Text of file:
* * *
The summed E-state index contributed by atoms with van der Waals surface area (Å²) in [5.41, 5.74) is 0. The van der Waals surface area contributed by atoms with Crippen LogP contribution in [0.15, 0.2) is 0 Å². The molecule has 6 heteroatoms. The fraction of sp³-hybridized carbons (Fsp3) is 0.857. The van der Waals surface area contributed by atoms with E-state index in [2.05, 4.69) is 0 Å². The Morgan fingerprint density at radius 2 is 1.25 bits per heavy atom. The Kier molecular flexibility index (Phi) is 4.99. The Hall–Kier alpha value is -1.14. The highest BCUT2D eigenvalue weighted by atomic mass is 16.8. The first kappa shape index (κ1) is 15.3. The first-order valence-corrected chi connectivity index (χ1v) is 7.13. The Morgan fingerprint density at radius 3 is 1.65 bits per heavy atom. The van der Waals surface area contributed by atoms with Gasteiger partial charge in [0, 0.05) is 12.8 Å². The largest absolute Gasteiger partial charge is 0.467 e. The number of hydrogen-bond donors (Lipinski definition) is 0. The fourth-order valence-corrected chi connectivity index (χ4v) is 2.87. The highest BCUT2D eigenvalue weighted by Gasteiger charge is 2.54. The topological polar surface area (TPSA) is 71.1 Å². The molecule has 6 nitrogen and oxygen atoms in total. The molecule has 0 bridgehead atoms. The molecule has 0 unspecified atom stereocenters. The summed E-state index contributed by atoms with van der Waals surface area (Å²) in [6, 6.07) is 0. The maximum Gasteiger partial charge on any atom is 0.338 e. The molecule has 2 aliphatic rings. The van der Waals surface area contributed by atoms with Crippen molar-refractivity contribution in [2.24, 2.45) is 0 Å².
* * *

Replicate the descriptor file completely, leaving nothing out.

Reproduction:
The summed E-state index contributed by atoms with van der Waals surface area (Å²) in [5.41, 5.74) is 0. The van der Waals surface area contributed by atoms with Crippen LogP contribution in [0.15, 0.2) is 0 Å². The molecule has 6 heteroatoms. The fraction of sp³-hybridized carbons (Fsp3) is 0.857. The van der Waals surface area contributed by atoms with E-state index in [2.05, 4.69) is 0 Å². The Morgan fingerprint density at radius 2 is 1.25 bits per heavy atom. The Kier molecular flexibility index (Phi) is 4.99. The Hall–Kier alpha value is -1.14. The highest BCUT2D eigenvalue weighted by atomic mass is 16.8. The first kappa shape index (κ1) is 15.3. The first-order valence-corrected chi connectivity index (χ1v) is 7.13. The Morgan fingerprint density at radius 3 is 1.65 bits per heavy atom. The van der Waals surface area contributed by atoms with Gasteiger partial charge in [0, 0.05) is 12.8 Å². The largest absolute Gasteiger partial charge is 0.467 e. The number of hydrogen-bond donors (Lipinski definition) is 0. The fourth-order valence-corrected chi connectivity index (χ4v) is 2.87. The highest BCUT2D eigenvalue weighted by Gasteiger charge is 2.54. The topological polar surface area (TPSA) is 71.1 Å². The molecule has 6 nitrogen and oxygen atoms in total. The molecule has 0 bridgehead atoms. The molecule has 0 unspecified atom stereocenters. The summed E-state index contributed by atoms with van der Waals surface area (Å²) in [6, 6.07) is 0. The maximum Gasteiger partial charge on any atom is 0.338 e. The molecule has 2 aliphatic rings. The van der Waals surface area contributed by atoms with Crippen molar-refractivity contribution in [2.24, 2.45) is 0 Å².